Devon and Cornwall Special Constables eligible for £750 coronavirus allowance

Devon and Cornwall Police Special Constable Simon Richardson

Devon and Cornwall Police Special Constable Simon Richardson - Credit: Office of the Devon and Cornwall Police and Crime Commissioner

Special Constables who agree to complete a set number of shifts are being financially compensated with an allowance by Devon and Cornwall Police as the force strengthens its response to policing the coronavirus pandemic.
Until earlier this year Special Constables – volunteer officers with full police powers – could only apply for expenses incurred while carrying out their duties.
Now Devon and Cornwall Police, backed by its Commissioner Alison Hernandez, has launched an extended pilot project to see the force through the depths of winter. Those who perform eight, eight-hour shifts in December and January will be eligible to apply for the allowance of £750. 
Special Constables remain classified as volunteers under the scheme but the Commissioner and Chief Constable favour a change in legislation that would enable police forces to use the Special Constabulary as a paid reserve in the same way the Army Reserve flexes to provide additional resources at times of need.
Devon and Cornwall Police receives a significant spike in calls for service during the summer tourist season when it polices significantly more people than in winter months. The force sees an 11% rise in crime in the months between April and September, a 14% rise in incidents and an 18% increase in missing people*. 
The force has a record of pioneering human resources projects, in recent years working with Devon & Somerset Fire & Rescue Service to create the Community Responder role of a firefighter with Special Constable powers; it has also collaborated with other blue light services to create the Tri-Service Safety Officer for remote Cornish communities.
“We have a unique set of challenges in Devon and Cornwall, with a large remote force area which sees its population swell in the summer months,” Commissioner Hernandez said.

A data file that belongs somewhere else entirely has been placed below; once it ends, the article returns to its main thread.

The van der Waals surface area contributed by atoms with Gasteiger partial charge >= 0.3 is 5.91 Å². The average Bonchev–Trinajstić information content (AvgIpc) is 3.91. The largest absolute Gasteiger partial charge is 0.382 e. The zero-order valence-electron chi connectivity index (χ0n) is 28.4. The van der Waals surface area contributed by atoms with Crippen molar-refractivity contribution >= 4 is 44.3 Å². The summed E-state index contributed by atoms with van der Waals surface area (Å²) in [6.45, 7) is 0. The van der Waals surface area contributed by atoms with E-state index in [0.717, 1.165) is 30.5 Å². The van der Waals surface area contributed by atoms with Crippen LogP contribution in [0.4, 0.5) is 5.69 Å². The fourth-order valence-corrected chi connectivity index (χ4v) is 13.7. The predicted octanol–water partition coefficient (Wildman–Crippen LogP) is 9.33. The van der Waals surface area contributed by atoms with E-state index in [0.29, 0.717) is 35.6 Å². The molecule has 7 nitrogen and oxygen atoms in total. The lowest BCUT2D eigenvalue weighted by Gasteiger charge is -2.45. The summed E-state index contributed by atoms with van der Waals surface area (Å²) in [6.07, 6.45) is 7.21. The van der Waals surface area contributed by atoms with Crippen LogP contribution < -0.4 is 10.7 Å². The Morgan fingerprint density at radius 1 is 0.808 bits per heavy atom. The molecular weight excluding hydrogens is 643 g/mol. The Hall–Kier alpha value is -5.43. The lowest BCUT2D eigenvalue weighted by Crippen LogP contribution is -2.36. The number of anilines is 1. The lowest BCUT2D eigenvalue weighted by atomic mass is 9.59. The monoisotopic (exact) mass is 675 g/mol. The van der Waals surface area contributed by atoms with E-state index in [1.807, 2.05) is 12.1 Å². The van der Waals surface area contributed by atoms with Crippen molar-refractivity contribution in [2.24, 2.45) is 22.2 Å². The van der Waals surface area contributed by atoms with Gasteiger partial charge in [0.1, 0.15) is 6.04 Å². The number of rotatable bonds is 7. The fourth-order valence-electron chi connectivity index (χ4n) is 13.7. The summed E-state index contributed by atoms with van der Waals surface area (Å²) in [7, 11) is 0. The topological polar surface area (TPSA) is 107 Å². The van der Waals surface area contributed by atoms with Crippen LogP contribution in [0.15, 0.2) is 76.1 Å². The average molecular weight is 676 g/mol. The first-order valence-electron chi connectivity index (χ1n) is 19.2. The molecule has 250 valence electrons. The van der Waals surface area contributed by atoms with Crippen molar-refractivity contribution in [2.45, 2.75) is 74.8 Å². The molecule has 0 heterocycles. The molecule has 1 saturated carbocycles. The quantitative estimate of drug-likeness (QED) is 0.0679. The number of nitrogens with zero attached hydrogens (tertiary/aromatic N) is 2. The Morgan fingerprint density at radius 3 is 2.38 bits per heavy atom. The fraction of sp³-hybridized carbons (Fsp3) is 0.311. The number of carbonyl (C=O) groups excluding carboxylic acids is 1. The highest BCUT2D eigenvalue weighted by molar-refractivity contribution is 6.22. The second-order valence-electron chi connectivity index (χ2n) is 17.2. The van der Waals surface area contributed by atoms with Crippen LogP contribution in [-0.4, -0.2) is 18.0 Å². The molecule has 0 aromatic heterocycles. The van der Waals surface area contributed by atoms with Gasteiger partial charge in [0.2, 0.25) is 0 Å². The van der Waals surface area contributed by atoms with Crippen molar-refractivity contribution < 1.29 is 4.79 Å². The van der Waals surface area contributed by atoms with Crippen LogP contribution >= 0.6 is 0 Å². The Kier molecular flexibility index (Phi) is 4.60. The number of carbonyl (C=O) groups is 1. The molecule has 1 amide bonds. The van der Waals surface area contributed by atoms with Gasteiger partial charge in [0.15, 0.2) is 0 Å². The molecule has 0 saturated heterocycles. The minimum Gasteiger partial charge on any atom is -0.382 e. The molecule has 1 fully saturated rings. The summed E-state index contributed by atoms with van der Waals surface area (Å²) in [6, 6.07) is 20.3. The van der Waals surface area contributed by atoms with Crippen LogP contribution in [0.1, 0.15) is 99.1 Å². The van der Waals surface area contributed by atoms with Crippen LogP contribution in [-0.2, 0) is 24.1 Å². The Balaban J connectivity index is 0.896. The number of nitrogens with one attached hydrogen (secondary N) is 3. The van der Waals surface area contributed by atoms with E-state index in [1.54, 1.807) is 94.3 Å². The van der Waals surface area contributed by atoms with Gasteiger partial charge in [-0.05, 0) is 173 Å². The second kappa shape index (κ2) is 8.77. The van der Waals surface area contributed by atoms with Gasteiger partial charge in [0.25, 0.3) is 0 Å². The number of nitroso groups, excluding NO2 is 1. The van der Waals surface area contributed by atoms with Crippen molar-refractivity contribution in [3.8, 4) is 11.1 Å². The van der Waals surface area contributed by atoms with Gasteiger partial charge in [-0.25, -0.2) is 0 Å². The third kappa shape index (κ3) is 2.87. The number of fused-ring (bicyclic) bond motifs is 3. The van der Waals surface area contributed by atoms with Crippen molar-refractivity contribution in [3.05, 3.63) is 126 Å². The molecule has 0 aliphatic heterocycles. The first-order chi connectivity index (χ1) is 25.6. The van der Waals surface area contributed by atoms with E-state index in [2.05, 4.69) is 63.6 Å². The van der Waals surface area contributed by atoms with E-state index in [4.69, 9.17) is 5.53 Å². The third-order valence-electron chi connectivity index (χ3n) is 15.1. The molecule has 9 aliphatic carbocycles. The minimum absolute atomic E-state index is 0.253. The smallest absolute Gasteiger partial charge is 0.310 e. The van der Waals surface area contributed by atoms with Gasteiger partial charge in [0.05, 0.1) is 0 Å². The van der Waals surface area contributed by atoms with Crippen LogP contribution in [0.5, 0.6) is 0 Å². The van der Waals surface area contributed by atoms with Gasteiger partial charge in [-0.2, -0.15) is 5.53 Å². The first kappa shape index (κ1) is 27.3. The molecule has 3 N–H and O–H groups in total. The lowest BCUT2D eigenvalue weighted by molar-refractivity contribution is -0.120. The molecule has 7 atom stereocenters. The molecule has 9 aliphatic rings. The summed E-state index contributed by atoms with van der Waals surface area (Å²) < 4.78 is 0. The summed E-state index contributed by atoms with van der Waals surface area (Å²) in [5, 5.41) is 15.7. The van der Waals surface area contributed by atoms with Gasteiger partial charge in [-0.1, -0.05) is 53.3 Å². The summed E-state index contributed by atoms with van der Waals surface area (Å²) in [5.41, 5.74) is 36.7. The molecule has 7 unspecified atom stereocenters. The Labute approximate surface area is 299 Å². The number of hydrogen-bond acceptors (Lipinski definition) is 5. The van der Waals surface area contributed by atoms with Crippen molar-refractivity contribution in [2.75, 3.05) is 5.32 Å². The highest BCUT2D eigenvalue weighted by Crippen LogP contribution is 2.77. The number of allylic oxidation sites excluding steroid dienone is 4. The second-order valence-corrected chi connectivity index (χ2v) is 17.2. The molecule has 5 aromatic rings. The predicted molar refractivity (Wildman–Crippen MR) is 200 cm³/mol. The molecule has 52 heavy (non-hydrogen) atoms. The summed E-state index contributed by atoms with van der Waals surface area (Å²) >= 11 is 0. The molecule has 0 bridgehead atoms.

“Volunteers are a huge asset to our communities in helping us maintain Devon and Cornwall as one of the safest force areas in the country. This is about recognising some of the barriers to service that the Special Constabulary face and perhaps making it more attractive to those who have considered joining but who may not be in a financial position to be able to give that time for no reward.
“In the South West reserved firefighters and reserve soldiers are ready to step up in a time of need and provide a skilled and flexible workforce. That is what I would like to help create in policing to help us deal with a surge in summer demand.”
Marc Kastner, Chief Officer, Special Constabulary, said: “It is great news that the Police and Crime Commissioner has acknowledged the remarkable work through the development of the enhanced allowance scheme to volunteer police officers who have been supporting their paid police colleagues since the coronavirus outbreak. The Covid-19 cars being operated by Special Constables within  Devon and Cornwall will support local communities to stay safe particularly over the winter period.” 
Devon and Cornwall Police has 134 Special Constables who are eligible for the initial allowance, which will be paid on a first-come, first-served basis. The first shifts under the scheme were completed on Thursday (December 10).
The project will be one of those funded by £60m paid by the Home Office to police forces to help them meet the cost of policing coronavirus regulations.
The Devon and Cornwall pilot project follows a West Midlands Police scheme which gave a one-off allowance to each Special Constable for every 16 hours they worked over and above their normal shifts to help with the response to Covid-19.
The Midlands force is also planning to deploy paid specials to help police the Birmingham Commonwealth Games in 2022.

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